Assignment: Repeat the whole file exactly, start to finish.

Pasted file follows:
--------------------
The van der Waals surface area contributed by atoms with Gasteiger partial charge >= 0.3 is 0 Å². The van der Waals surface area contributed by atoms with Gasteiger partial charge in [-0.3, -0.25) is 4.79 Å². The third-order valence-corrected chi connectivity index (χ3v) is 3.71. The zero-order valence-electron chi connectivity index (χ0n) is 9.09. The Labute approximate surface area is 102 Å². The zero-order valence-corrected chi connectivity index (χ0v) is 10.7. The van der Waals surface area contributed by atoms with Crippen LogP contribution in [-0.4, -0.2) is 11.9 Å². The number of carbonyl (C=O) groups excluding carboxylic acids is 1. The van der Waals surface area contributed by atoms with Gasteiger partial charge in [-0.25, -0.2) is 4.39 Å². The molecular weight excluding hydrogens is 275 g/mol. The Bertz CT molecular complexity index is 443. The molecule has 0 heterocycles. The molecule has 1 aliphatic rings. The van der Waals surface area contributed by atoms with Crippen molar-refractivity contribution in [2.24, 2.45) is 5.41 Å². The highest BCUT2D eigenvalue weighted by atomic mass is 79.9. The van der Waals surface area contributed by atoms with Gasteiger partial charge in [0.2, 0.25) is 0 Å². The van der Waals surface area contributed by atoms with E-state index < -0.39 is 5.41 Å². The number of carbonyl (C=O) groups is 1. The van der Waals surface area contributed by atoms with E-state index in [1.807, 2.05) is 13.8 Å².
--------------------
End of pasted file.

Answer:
The van der Waals surface area contributed by atoms with Gasteiger partial charge >= 0.3 is 0 Å². The van der Waals surface area contributed by atoms with Gasteiger partial charge in [-0.3, -0.25) is 4.79 Å². The third-order valence-corrected chi connectivity index (χ3v) is 3.71. The zero-order valence-electron chi connectivity index (χ0n) is 9.09. The Labute approximate surface area is 102 Å². The zero-order valence-corrected chi connectivity index (χ0v) is 10.7. The van der Waals surface area contributed by atoms with Crippen LogP contribution in [-0.4, -0.2) is 11.9 Å². The number of carbonyl (C=O) groups excluding carboxylic acids is 1. The van der Waals surface area contributed by atoms with Gasteiger partial charge in [-0.25, -0.2) is 4.39 Å². The molecular weight excluding hydrogens is 275 g/mol. The Bertz CT molecular complexity index is 443. The molecule has 0 heterocycles. The molecule has 1 aliphatic rings. The van der Waals surface area contributed by atoms with Crippen molar-refractivity contribution in [2.24, 2.45) is 5.41 Å². The highest BCUT2D eigenvalue weighted by atomic mass is 79.9. The van der Waals surface area contributed by atoms with Gasteiger partial charge in [0.2, 0.25) is 0 Å². The van der Waals surface area contributed by atoms with E-state index < -0.39 is 5.41 Å². The number of carbonyl (C=O) groups is 1. The van der Waals surface area contributed by atoms with E-state index in [1.807, 2.05) is 13.8 Å².